According to the New Straits Times newspaper, contact was briefly made with the aircraft before it vanished. It was being flown by Captain Zaharie Ahmad Shah, a highly experienced pilot, and first officer Fariq ab Hamid.

“We managed to establish contact with MH370 just after 1.30am and asked them if they have transferred into Vietnamese airspace,’’ a pilot on another Malaysia Airlines flight told the New Straits Times.

“The voice on the other side could have been either Captain Zaharie or Fariq, but I was sure it was the co-pilot.

“There were a lot of interference ...   static ...   but I heard mumbling from the other end. That was the last time we heard from them, as we lost the connection,’’ he said.

Vietnamese air force planes spotted two large oil slicks close to where the plane was presumed to have gone down in pitch darkness early on Saturday.

The slicks were the first possible indication that the aircraft, bound for Beijing and carrying 239 people, had crashed.

Passengers and crew came from at least 14 countries and included six Australians – Robert and Catherine Lawton, Rodney and Mary Burrows and Gu Naijun and Li Yuan. There were 154 Chinese nationals, 38 Malaysians, seven Indonesians, five Indians, four French and three Americans. Malaysia, China, the Philippines, US and Singapore have deployed ships and planes to the search area, which had been widened after radar signals indicated the plane may have turned back.

Malaysian Air Force General Rodzali Daud said this theory was based on military radar. ‘‘We looked back at the records – there was an indication the plane may have turned back,’’ he said.

The Malaysian maritime agency’s director-general Amdan Kurish, who joined in the search, said his team spotted ‘‘two or three’’ patches of yellowish oil slick about 16 kilometres long.

“A ship has been dispatched to the location of the slick to take samples so we could test whether the oil is from a plane,’’ Mr Amdan said.

Even so, no trace of the aircraft has yet been found, and this failure has prompted speculation about what caused the disappearance. Apart from terrorism, other possibilities include airframe failure, bad weather, pilot disorientation, engine failure, hijacking, pilot suicide and being shot down.

David Learmount, operations and safety editor at Flightglobal media, said modern aircraft were ‘‘incredibly reliable and you do not get some sudden structural failure in flight – it just doesn’t happen’’.

Malaysia Airlines has a good safety record, as does the Boeing 777. Boeing has manufactured 1030 of the aircraft and they had not had a fatal crash in their 19-year history until an Asiana Airlines plane crashed in San Francisco last year, killing three passengers.

However, the missing Malaysia Airlines 777 is reportedly the same aircraft that crashed into the tail of another plane while taxiing at Shanghai’s Pudong International Airport in August 2012.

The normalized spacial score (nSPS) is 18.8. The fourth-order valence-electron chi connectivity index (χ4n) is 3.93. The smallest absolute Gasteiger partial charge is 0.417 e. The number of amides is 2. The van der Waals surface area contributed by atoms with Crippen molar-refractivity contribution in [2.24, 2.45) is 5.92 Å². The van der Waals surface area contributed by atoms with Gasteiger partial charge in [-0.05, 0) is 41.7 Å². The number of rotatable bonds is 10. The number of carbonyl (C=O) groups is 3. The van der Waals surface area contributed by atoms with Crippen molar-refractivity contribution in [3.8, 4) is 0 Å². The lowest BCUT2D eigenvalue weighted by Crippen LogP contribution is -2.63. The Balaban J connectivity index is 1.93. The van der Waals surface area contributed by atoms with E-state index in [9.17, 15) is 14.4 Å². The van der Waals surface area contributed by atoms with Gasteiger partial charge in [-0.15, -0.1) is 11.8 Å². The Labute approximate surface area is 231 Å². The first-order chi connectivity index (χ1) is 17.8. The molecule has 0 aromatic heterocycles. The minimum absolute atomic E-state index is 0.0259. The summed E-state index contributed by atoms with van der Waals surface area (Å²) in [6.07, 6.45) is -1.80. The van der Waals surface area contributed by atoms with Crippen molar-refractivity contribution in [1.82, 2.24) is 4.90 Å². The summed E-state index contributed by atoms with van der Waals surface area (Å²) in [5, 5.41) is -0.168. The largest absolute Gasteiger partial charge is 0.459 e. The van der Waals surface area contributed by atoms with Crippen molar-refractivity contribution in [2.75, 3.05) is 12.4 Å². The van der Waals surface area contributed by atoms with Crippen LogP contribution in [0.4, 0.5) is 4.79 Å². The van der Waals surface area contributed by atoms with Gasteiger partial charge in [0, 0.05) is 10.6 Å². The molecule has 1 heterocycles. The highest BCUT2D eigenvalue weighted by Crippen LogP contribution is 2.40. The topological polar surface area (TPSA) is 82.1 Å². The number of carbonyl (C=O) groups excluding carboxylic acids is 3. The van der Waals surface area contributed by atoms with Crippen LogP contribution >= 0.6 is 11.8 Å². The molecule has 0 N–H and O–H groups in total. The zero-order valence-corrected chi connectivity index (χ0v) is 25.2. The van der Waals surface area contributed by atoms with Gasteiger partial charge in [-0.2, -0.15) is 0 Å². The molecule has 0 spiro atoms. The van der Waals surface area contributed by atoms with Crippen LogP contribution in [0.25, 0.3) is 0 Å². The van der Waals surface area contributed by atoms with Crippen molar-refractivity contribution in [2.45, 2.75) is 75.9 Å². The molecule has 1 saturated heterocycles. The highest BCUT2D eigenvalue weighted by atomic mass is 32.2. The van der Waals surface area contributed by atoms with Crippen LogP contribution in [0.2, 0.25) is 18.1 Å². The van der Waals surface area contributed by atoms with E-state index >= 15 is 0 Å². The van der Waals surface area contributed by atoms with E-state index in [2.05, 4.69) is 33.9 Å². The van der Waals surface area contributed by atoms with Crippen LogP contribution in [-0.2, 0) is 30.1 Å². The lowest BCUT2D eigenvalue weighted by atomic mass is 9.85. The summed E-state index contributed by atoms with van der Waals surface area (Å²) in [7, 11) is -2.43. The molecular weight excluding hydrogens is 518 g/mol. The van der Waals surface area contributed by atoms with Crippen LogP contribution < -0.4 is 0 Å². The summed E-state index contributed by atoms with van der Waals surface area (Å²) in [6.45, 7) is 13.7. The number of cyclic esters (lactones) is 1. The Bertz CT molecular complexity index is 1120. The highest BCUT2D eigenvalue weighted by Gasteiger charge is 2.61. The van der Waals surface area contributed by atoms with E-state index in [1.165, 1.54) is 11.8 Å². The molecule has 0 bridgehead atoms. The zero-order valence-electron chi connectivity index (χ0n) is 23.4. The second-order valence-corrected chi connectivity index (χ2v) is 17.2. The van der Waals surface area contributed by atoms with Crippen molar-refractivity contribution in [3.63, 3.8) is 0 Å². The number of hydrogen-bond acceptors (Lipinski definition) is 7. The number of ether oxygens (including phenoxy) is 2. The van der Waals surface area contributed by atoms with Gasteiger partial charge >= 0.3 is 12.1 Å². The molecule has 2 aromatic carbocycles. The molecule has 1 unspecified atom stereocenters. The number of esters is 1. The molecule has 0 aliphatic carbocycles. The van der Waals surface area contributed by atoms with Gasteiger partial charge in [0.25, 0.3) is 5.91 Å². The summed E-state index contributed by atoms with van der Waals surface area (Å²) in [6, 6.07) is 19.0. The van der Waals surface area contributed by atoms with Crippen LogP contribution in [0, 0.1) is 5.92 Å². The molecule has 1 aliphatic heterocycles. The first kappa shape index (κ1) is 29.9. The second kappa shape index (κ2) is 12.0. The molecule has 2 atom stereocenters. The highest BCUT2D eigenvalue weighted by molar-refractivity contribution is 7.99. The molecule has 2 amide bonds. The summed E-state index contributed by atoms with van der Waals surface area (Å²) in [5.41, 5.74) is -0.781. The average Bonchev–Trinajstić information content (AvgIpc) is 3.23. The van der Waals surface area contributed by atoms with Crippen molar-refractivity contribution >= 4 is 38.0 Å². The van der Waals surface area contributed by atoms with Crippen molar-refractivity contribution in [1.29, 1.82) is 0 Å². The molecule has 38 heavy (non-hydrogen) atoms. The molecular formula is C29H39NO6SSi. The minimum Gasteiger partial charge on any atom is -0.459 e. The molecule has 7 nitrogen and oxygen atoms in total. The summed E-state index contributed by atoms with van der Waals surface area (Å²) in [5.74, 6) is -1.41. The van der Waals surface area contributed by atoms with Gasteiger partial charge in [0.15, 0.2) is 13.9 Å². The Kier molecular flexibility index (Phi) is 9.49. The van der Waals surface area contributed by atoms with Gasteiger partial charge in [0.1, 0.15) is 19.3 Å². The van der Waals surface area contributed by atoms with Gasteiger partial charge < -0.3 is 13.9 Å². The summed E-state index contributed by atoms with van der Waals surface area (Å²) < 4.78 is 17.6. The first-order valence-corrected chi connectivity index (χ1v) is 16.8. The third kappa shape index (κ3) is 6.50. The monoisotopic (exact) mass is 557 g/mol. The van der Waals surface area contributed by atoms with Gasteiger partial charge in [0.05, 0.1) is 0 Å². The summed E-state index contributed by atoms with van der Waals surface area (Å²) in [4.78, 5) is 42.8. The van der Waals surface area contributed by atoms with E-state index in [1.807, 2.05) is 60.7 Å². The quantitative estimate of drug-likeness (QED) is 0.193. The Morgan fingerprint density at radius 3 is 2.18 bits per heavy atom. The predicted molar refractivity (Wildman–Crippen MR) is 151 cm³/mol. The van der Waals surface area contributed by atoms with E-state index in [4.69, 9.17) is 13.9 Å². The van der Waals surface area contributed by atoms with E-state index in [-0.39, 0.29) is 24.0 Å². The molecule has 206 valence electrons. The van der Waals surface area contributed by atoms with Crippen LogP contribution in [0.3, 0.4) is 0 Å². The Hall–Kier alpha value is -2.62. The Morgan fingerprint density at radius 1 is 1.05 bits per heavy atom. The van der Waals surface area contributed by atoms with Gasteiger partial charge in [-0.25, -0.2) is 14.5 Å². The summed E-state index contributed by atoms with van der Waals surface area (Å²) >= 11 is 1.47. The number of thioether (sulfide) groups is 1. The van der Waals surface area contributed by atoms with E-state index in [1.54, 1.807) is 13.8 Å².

An independent accident-tracking website, Aviation Safety Network, listed the accident and claimed damaged suffered by the Boeing 777 was ‘‘substantial ...  the tip of the wing of the Malaysia Airlines Boeing 777 was broken off and hung on the tail of the China Eastern Airbus 340-600, according to pictures posted by passengers on the internet’’.

At a news conference in Beijing on Sunday, Ignatius Ong, chief executive of Malaysia Airlines subsidiary Firefly airlines, said the plane was last inspected 10 days ago and was ‘‘in proper condition’’.

Prime Minister Tony Abbott would not speculate whether terrorism was involved in the crash.

He has offered Malaysia two Australian aircraft to assist with the search.

“This afternoon I spoke to Malaysian Prime Minister Najib Razak to convey Australia's condolences on the loss of Malaysia Airlines Flight 370 and offer our assistance with the search for the missing aircraft,’’ he said in a statement.

“On behalf of Australia, I offered two RAAF P-3C maritime surveillance aircraft to help with the search for the missing aircraft.’’

“The P-3C Orion is a long-range maritime surveillance aircraft ideally suited to this task.’’

Prime Minister Najib accepted the offer and the first aircraft was due to depart from Darwin on Sunday night.

The disappearance of Flight MH370 paralleled the loss of Air France Flight 447, an Airbus 300, travelling from Rio de Janeiro to Paris in June 2009. It fell into the Atlantic, killing all 216 passengers and 12 crew.

A report the following year found a combination of technical faults and human error led to the crash.

Heavy turbulence caused air-speed sensors to malfunction while the captain was taking a rest break and the plane began to stall.

A spokeswoman for the Department of Foreign Affairs and Trade said the families of Australians listed on the flight had been contacted: ‘‘Australian consular officials are in urgent and ongoing contact with local authorities and with Malaysia Airlines including on efforts to locate the missing flight.’’